Last Friday, a Republican lawmaker blocked an anti-transgender bill from moving through the Indiana House of Representatives.
The measure, HB 1361, was introduced Thursday and would prevent transgender Hoosiers from updating their birth certificates to reflect their lived identities.
“The intent of this bill is to strip transgender people of the most basic and fundamental dignity,” explained Freedom Indiana. “HB 1361 seeks to deny the very existence of transgender people—with the cruel mandate that a transgender person’s birth certificate can never match the identity they live as and the person they have always known themselves to be.”
The legislation was stalled by Rep. Cindy Kirchhofer, the Republican chair of Indiana’s Public Health Committee, who confirmed in a statement that she wouldn’t be hearing the bill. Instead, she’ll encourage her committee to focus on combating opioid and heroin addiction throughout the state.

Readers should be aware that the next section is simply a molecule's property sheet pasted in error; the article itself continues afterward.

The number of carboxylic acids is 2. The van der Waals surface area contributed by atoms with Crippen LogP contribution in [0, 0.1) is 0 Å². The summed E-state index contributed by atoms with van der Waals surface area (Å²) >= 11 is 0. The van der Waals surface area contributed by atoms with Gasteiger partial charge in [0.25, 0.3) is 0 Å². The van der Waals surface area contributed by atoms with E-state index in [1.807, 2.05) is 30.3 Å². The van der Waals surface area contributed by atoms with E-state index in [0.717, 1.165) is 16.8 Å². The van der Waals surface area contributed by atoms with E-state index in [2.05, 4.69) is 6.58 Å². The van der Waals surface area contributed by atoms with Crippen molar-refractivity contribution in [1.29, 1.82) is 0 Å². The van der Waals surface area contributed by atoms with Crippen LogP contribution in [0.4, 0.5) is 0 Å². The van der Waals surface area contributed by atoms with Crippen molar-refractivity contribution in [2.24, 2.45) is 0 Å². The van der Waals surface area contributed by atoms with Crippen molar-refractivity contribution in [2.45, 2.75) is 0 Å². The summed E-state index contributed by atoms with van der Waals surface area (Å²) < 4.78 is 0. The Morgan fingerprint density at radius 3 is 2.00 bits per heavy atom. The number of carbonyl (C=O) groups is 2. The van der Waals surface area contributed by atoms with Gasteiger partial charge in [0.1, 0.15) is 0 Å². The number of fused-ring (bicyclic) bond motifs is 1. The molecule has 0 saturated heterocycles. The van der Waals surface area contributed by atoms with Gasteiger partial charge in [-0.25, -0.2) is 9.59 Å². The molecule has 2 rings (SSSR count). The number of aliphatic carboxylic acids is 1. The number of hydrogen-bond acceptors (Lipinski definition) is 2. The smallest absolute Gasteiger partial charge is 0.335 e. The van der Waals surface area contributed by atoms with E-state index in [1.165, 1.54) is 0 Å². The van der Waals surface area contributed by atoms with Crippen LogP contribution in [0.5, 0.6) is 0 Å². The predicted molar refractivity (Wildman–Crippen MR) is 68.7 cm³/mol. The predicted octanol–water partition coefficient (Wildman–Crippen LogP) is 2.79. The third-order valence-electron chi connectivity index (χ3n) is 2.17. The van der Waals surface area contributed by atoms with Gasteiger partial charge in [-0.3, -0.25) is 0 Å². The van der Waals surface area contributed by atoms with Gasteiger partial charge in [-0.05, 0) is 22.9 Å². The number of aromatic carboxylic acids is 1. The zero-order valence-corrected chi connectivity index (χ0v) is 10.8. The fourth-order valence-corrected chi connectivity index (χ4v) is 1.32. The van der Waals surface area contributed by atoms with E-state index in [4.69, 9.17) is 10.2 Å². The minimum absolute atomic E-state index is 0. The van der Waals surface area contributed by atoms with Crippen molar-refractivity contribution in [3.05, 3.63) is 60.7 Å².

“We’re so thankful to Rep. Kirchhofer and members of the General Assembly who saw this dangerous bill for what it is: A harmful, discriminatory distraction from the real issues facing Hoosier families,” wrote Freedom Indiana campaign manager Chris Paulsen. “Discrimination will never win in Indiana. Together, we’ll continue to make sure of it.”
Bill author Rep. Bruce Borders has since come out to say that he didn’t mean to stir up controversy with his bill, telling the Indy Star, “This was not a philosophically driven thing. I just respect accuracy in all legal records.”
HB 1361 was undoubtedly inspired by North Carolina’s House Bill 2, which requires transgender people to use public restrooms and changing facilities in accordance with the gender on their birth certificate. Though newly-elected governor Roy Cooper promised to repeal the measure in the new year, the state’s GOP-led general assembly has made it impossible for him to do so.